CTA prototype LST-1 detects very high-energy emission from the Crab Nebula pulsar

CTA Prototype LST-1 Detects Very High-Energy Emission from the Crab Pulsar
Figure 1. Multiwavelength view of the Crab Nebula and the Crab pulsar – the bright spot at the centre of the image. Credit: NASA, ESA, G. Dubner (IAFE, CONICET-University of Buenos Aires) et al.; A. Loll et al.; T. Temim et al.; F. Seward et al.; VLA/NRAO/AUI/ NSF; Chandra/ CXC; Spitzer/JPL-Caltech; XMM-Newton/ESA; Hubble/STScI

Between January and February 2020, the prototype Large-Sized Telescope (LST), the LST-1, observed the Crab Pulsar, the neutron star at the centre of the Crab Nebula. The telescope, which is being commissioned on the CTA-North site on the island of La Palma in the Canary Islands, was conducting engineering runs to verify the telescope performance and adjust operating parameters.

Pulsars are very rapidly rotating and strongly magnetized neutron stars that emit light in the form of two beams, which can be observed from Earth only when passing our line of sight. While detecting the strong and steady emission or outbursts of sources with Imaging Atmospheric Cherenkov Telescopes (IACTs) has become routine, pulsars are much more challenging to detect due to their weak signals and the typical dominance of the foreground gamma-ray signal from the surrounding nebulae. Despite hundreds of observations hours by IACTs around the globe, only four pulsars emitting signals in the very high-energy gamma-ray regime have been discovered, so far. Now that the LST-1 has shown that it can detect the Crab pulsar, it joins the field of telescopes capable of detecting gamma-ray pulsars, validating the timestamping system and the low-energy performance of the telescope.

"This milestone shows us that the LST-1 is already performing at an extraordinary level, detecting a challenging source in record time," says Masahiro Teshima, Director of Max-Planck-Institute for physics in Munich and Principal Investigator of LST. "Pulsars are one of the key scientific targets of the LSTs, and it's exciting to imagine what we'll be able to achieve when the telescope is fully commissioned and operational."

CTA Prototype LST-1 Detects Very High-Energy Emission from the Crab Pulsar
Figure 2: Phasogram of Crab Pulsar as measured by the LST-1. The pulsar is known to emit pulses of gamma rays during phases P1 and P2. The shown significance is calculated considering source emission from those phases (in red) and background events from phases in grey. Credit: LST Collaboration

The data set collected includes 11.4 hours from eight observation nights. Figure 2 shows the resulting phasogram, plotting the gamma-ray events as a function of the pulsar rotation phase. In the phase regions marked as P1 and P2, more gamma rays are expected as the Crab emits towards the Earth. The emission detected in all phases (marked green in Figure 2) is a mixture of different background contributions, including the irreducible steady emission from the Crab Nebula. The signal detected with the LST-1 (marked red in Figure 2) is undeniably significant for phase P2, while the signal during P1 is still marginal. The animation in Figure 3 highlights the pulse behaviour of the source during the different phases.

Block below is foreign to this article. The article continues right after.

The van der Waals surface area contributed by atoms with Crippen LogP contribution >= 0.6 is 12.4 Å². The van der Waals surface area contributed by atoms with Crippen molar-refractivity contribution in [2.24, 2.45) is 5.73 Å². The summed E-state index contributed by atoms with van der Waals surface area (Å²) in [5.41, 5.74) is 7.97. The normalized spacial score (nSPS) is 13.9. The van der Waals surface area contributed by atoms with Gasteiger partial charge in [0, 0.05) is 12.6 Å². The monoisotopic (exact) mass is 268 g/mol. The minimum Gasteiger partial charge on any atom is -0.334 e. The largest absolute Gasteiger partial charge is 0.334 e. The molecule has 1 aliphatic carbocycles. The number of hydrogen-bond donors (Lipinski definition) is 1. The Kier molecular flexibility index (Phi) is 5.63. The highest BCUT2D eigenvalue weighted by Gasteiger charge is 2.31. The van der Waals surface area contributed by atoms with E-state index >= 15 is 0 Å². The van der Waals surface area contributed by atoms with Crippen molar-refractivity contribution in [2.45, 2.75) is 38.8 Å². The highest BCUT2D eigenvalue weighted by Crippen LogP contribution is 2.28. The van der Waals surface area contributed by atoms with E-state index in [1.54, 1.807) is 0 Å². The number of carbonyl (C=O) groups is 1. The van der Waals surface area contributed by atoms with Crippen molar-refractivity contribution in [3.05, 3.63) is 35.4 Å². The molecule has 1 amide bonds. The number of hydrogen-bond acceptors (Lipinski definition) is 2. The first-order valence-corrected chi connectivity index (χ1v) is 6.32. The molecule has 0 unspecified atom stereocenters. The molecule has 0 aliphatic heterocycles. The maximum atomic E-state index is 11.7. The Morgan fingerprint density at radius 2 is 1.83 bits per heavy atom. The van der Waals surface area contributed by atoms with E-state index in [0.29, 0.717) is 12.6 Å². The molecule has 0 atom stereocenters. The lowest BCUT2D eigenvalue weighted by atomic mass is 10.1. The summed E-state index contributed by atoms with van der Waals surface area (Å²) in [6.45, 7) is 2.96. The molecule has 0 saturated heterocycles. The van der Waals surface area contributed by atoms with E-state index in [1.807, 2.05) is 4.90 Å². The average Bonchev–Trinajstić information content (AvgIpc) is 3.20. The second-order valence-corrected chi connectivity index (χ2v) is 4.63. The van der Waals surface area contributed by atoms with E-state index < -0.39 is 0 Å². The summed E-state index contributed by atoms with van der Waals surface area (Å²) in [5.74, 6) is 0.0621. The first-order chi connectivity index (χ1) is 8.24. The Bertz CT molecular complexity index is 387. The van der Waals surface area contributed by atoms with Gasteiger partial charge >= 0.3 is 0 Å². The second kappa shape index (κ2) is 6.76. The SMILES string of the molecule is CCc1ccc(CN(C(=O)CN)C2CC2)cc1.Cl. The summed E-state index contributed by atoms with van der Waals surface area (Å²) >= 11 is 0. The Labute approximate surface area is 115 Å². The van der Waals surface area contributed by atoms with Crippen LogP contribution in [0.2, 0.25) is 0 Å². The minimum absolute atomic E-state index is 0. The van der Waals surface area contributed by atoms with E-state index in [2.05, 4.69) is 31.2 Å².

About the LST

The Large-Sized Telescope (LST) is one of three types of telescope to be built to cover CTA's full energy range (20 GeV to 300 TeV). LSTs arranged at the centre of both the northern and southern hemisphere arrays will cover the low-energy sensitivity between 20 and 150 GeV. Each LST is a giant 23 metre diameter telescope with a mirror area of about 400 square metres and a fine pixelized camera made of 1855 light sensors capable of detecting individual photons with high efficiency. Although the LST stands 45 metres tall and weighs around 100 tonnes, it is extremely nimble, with the ability to re-position within 20 seconds to capture brief, low-energy gamma-ray signals. Both the fast re-positioning speed and the low energy threshold provided by the LSTs are critical for CTA's studies of transient gamma-ray sources in our own Galaxy and for the study of active galactic nuclei and gamma-ray bursts at high redshift.

CTA Prototype LST-1 Detects Very High-Energy Emission from the Crab Pulsar
LST prototype telescope, the LST-1, located on the CTA-North site at the Instituto de Astrofisica de Canarias’ (IAC’s) Observatorio del Roque de los Muchachos on the island of La Palma. Credit: Tomohiro Inada

The LST collaboration, consists of more than 200 scientists from 11 countries: Brazil, Bulgaria, Croatia, France, Germany, India, Italy, Japan, Poland, Spain and Switzerland. The LST-1, the first telescope constructed on a CTA site, was inaugurated in October 2018 and has been undergoing commissioning testing ever since. Soon after the inauguration, the prototype detected its 'first light' on the evening of 14-15 December 2018, and it detected its first gamma-ray signal from the Crab Nebula in November 2019 on its first attempt.

The LST-1 recently passed the Critical Design Review (CDR) by the CTA Observatory (CTAO), the first CTA element to pass such a review. The telescope is foreseen to become the first CTAO once the CDR is closed out and it is formally accepted by the CTAO, which is expected in 2021.

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Citation: CTA prototype LST-1 detects very high-energy emission from the Crab Nebula pulsar (2020, June 22) retrieved 11 May 2021 from https://phys.org/news/2020-06-cta-prototype-lst-high-energy-emission.html
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